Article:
On September 27, 2012, the Supreme Court of Canada released the
Bragg decision,1 which allowed a
victim of cyberbullying to anonymously seek a court order to
identify the cyberbully. The Court was unanimous in reversing both
the judge of first instance and the Nova Scotia Court of
An individual's right to privacy is often at odds with the
public's right to a free press. Where the victim of
cyberbullying is a child and the press is facing a publication ban,
privacy rights directly collide with the open court principle and
reporting by a free press.
Bragg dealt with a 15 year old girl who discovered that someone
had posted a fake Facebook profile using a slightly modified
version of her name, a picture of her and other identifying
particulars. This fake profile was accompanied by derogatory
comments about her appearance and sexually explicit references.
Wanting to bring a defamation action, the girl (through a
litigation guardian) sought an order requiring the internet service
provider to disclose the identity of the person(s) who published
the profile. She wanted the Order to be anonymous.
Her request to proceed anonymously and to secure a publication
ban on the content of the profile caused two media groups to oppose
her request. The media groups prevailed at both the court of first
instance and Nova Scotia Court of Appeal. The two lower courts
denied the girl's request for anonymity because she was unable
to demonstrate sufficient harm to justify restricting access to the
media. Both lower courts ordered costs against the girl.
Justice Abella wrote the 7-0 decision which overturned both
lower courts. She weighed the considerations on either side of the
two competing values.
In favour of privacy and the girl's request, Abella J. noted
the constitutional value in protecting privacy, especially that of
children. She also pointed out the deeply-rooted Canadian practice
of protecting children, who are inherently vulnerable as
a consequence of their age. Based on expert reports, Abella J.
noted the elevated dangers from cyberbullying: the ease, immediacy
and broader reach of bullying over the internet which creates a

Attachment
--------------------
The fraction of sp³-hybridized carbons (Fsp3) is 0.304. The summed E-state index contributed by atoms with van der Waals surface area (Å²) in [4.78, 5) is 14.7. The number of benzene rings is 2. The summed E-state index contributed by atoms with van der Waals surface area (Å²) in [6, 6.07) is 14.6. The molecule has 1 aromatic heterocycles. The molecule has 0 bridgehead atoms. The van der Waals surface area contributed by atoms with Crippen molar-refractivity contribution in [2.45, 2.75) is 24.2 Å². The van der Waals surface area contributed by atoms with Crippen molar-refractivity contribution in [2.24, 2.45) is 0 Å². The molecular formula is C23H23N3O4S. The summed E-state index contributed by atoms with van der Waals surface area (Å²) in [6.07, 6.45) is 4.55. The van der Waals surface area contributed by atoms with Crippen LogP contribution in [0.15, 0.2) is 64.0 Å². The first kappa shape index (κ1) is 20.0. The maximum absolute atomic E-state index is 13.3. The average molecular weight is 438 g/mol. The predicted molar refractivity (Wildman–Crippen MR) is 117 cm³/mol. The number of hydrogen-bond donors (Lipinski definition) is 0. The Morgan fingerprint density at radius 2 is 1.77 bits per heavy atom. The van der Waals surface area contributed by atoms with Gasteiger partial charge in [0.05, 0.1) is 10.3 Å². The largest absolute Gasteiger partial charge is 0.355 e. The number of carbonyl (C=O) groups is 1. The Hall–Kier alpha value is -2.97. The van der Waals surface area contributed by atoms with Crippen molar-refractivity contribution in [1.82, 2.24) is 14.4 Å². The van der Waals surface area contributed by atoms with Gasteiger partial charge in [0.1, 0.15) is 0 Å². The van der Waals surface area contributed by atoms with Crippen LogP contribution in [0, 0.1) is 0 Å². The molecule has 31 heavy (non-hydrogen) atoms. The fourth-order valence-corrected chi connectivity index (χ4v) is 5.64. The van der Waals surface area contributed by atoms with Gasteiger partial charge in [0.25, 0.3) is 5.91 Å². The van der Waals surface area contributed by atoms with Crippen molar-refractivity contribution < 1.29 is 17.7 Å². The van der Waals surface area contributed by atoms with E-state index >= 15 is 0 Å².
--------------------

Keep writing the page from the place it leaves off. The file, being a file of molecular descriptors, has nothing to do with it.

crueller form of bullying that extends into the child's home
and results in an increase of youth suicide attempts.2
She observed that the benefits of privacy in this context,
including increased reporting of wrongdoing and that privacy
prevents the "harms of revictimization upon
In favour of the public's interest in the freedom of the
press, Abella J. acknowledged the constitutional protections in
favour of the press and in favour of open court. She tempered these
considerations by referring to the Canadian Newspapers
Co4 decision that the harm caused by prohibiting the
media from disclosing a person's identity is minimal, and that
the identity of the person is a mere "sliver of
A careful balance was struck. The Court allowed the girl to
proceed anonymously with her attempts to identify the cyberbully.
However, the Court concluded that there was "little
justification for a publication ban on the non-identifying content
of the fake Facebook profile."6
The Supreme Court's decision is grounded in the evidence
that cyberbullying presents a risk to children who are all
inherently vulnerable, regardless of individual temperament.
Preventing disclosure of victims' identities promotes the
reporting of harmful activity and enhances the administration of
justice in encouraging victims to bring forward protective
It will now be interesting to see the reach of this decision on
other privacy-related claims. To what extent will adult victims be
entitled to similar protections when facing online defamation or
harassment? Is this part of a trend to facilitate the
identification of wrongdoers in the cyber-sphere? Could this extend
even into commercial contexts such as intellectual property
1 A.B. v Bragg Communications Inc., 2012 SCC 46
2 Respectful and Responsible Relationships:
There's no App for That: Report of the Nova Scotia Task Force
on Bullying and Cyberbullying (2012) at 4, 11-12, cited in at paras
3 Bragg, para 2.
4 Canadian Newspapers Co v Canada (Attorney
General),  2 SCR 122
5 Bragg, para 28.
6 Bragg, para 30.
The foregoing provides only an overview. Readers are
cautioned against making any decisions based on this material
alone. Rather, a qualified lawyer should be consulted.
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